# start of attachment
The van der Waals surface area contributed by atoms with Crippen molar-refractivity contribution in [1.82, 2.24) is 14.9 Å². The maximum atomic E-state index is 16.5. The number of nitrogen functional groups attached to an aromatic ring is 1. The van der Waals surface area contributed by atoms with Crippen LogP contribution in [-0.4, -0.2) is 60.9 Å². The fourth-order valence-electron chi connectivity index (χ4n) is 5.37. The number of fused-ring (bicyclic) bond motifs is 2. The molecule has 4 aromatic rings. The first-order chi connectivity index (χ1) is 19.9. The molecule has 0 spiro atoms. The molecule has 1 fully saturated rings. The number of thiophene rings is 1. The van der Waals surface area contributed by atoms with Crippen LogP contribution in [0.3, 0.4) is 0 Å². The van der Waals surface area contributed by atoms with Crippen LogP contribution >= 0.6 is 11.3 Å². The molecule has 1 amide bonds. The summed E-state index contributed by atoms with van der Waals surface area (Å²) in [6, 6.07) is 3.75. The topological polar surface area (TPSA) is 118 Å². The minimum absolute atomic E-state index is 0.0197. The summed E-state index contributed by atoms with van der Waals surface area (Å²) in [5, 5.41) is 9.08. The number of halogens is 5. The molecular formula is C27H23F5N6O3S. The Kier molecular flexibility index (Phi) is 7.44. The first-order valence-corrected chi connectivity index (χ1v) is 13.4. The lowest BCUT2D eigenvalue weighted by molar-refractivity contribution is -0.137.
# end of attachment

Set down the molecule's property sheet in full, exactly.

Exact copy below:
The van der Waals surface area contributed by atoms with Crippen molar-refractivity contribution in [1.82, 2.24) is 14.9 Å². The maximum atomic E-state index is 16.5. The number of nitrogen functional groups attached to an aromatic ring is 1. The van der Waals surface area contributed by atoms with Crippen LogP contribution in [-0.4, -0.2) is 60.9 Å². The fourth-order valence-electron chi connectivity index (χ4n) is 5.37. The number of fused-ring (bicyclic) bond motifs is 2. The molecule has 4 aromatic rings. The first-order chi connectivity index (χ1) is 19.9. The molecule has 0 spiro atoms. The molecule has 1 fully saturated rings. The number of thiophene rings is 1. The van der Waals surface area contributed by atoms with Crippen LogP contribution in [0.3, 0.4) is 0 Å². The van der Waals surface area contributed by atoms with Crippen LogP contribution >= 0.6 is 11.3 Å². The molecule has 1 amide bonds. The summed E-state index contributed by atoms with van der Waals surface area (Å²) in [6, 6.07) is 3.75. The topological polar surface area (TPSA) is 118 Å². The minimum absolute atomic E-state index is 0.0197. The summed E-state index contributed by atoms with van der Waals surface area (Å²) in [5, 5.41) is 9.08. The number of halogens is 5. The molecular formula is C27H23F5N6O3S. The Kier molecular flexibility index (Phi) is 7.44. The first-order valence-corrected chi connectivity index (χ1v) is 13.4. The lowest BCUT2D eigenvalue weighted by molar-refractivity contribution is -0.137.